I recently sat through a pretty bad '90s movie called Virtuosity, starring Denzel Washington and Russell Crowe. Seeing Washington play an ex-cop in a sci-fi action film wasn't the surprising part. At the time, he had finished films like Malcolm X and Philadelphia so I figured he was in the mood for a lighter role.

Crowe, on the other hand, was just beginning his American movie career. He plays SID 6.7, a virtual reality villain who manages to escape into the real world. I was shocked to see one of the greatest actors of our time dancing to the Bee Gees in a purple suit, eating glass to avoid virtually bleeding to death (not red blood but blue ooze, of course) and spouting terrible lines like "I'm a fifty terrabyte, self-evolving, neural network, double backflip off the high platform. I'm not a swan dive."

After this low-budget disaster, how did Crowe ever land a serious role? Thankfully, he survived Virtuosity and went on give us several great films like A Beautiful Mind, Gladiator and a far better performance with Washington in American Gangster.

Crowe's career path got me thinking about baseball greats with similar humble beginnings. The list is surprisingly long. Did you know Mickey Mantle batted .267 with 13 HR in his '51 rookie year? Or that Sandy Koufax was a mediocre 36-40 with a 4.11 ERA and a 1.43 WHIP in his first six seasons, including a whopping 17 wild pitches in '58? How about Mike Schmidt batting .178 with 136 strikeouts in his '73 rookie season?

Apparently, greatness took some time to develop.

The lesson to be learned here is we shouldn't give up on certain people. In fantasy leagues, we gush over the hot prospect that is tearing up the minors but we quickly forget about them if they struggle out of the gate. We want instant results for immediate points.

In the spirit of patience, here is a list of some former can't-miss prospects that are now falling under the radar. I wouldn't load up your entire roster with these potential stars (you can't wait around forever) but grabbing a few from the waiver wire or as trade throw-ins could pay off soon:

A major cog in the Dontrelle Willis-Miguel Cabrera to Detroit trade of '07, Maybin is largely getting ignored after a sub-par '09 rookie season (.250 BA, .318 OBP). He's just 23 and capable of big things at the top of Florida's lineup.

Maybe I sound like an old-school scout when I say "he just looks like a ballplayer," and maybe I have a man crush on him, but I want Jones on all my fantasy teams. I'm looking past his second-half swoon in '09 (.222, 7 HR, 23 RBI) and his rocky '10 start (.241, 3 HR, 6 RBI) and strongly hoping he'll improve on his plate discipline (3 BB/25 K).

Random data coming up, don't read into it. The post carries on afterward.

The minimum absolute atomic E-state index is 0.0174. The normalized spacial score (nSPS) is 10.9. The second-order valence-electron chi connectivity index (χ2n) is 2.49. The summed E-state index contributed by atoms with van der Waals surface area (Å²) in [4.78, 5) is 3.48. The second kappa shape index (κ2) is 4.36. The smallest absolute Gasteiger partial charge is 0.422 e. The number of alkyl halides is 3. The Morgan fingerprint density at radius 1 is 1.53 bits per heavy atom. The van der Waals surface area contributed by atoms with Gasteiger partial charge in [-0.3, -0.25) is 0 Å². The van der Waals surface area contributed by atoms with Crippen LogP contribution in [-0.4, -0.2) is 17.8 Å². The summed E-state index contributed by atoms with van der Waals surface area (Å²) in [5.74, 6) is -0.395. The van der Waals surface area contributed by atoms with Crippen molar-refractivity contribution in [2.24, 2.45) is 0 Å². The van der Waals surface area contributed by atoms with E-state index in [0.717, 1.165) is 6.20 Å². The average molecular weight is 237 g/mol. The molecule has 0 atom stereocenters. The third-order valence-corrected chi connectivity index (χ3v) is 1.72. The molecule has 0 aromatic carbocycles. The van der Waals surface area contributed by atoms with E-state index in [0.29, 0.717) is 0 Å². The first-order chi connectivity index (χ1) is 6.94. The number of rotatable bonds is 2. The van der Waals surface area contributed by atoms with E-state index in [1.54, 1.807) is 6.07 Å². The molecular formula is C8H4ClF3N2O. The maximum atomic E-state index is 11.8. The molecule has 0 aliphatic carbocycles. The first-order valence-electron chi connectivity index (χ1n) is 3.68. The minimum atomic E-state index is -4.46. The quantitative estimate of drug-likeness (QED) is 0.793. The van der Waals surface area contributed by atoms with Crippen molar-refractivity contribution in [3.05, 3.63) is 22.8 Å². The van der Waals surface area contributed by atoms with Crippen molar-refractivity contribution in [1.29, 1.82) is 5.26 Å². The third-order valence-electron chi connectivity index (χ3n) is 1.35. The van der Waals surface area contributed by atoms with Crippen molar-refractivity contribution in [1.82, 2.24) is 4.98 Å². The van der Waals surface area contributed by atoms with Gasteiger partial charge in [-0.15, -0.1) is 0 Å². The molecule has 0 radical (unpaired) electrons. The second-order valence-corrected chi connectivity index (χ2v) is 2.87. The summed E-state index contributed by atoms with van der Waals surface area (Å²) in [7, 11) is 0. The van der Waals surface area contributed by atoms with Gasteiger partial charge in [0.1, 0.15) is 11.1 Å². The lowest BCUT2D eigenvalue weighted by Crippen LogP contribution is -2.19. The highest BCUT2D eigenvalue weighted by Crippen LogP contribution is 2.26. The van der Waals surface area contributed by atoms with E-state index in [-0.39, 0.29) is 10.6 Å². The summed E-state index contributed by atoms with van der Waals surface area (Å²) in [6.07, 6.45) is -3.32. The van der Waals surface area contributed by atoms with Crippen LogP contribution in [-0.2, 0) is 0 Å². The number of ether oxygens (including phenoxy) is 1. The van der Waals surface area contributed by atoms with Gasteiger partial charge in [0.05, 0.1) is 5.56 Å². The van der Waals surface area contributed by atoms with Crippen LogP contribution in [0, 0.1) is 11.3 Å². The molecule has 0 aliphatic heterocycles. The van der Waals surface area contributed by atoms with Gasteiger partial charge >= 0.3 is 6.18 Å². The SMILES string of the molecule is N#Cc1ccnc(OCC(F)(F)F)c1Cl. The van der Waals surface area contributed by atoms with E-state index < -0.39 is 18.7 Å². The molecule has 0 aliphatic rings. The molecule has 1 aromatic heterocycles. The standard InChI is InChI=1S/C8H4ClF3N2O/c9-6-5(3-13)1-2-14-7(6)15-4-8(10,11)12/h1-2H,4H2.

Clement has the kind of resume you'd expect from a top catching prospect: Little League World Series, national high-school homerun record, U.S. National Team and third overall draft pick in '05. However, he has struggled in the majors so far (.221, 10 HR, 31 RBI in 321 PA) and Pittsburgh is using him only at first base since acquiring him from Seattle. The talent is still here, it just needs more time to develop.

Young was the first overall pick in the '03 draft but maturity issues have dogged him early in his career, prompting Tampa Bay to trade him to Minnesota in '07. Only 24, Young has proven he can hit major league pitching (.288 BA in five seasons) but he needs to develop his power stroke (.417 SLG) to have a bigger fantasy impact.

Scherzer received a lot of hype after overpowering batters in Arizona's farm system and he had decent success in his '08 rookie season (3.05 ERA, 1.232 WHIP, 10.6 K/9). But he has since struggled with his command and was traded to Detroit for the more-seasoned pitcher Edwin Jackson. Now in the hitter-friendly American League, Scherzer's stats are down (4.23 ERA, 1.373 WHIP, 6.5 K/9) but he still has the stuff to turn it around.

Wilson started six games as a rookie in '05 and it wasn't pretty (0-5, 12.05 ERA, .441 opponent BA). He was stuck in the bullpen until Texas gave him another shot in the rotation this season and so far he's been impressive (2-1, 1.71 ERA, .218 opponent BA in five starts). He's a sleeper candidate in all leagues.

Let me close by sneaking in the cheesiest line of Virtuosity, courtesy of Denzel: "Game Over."

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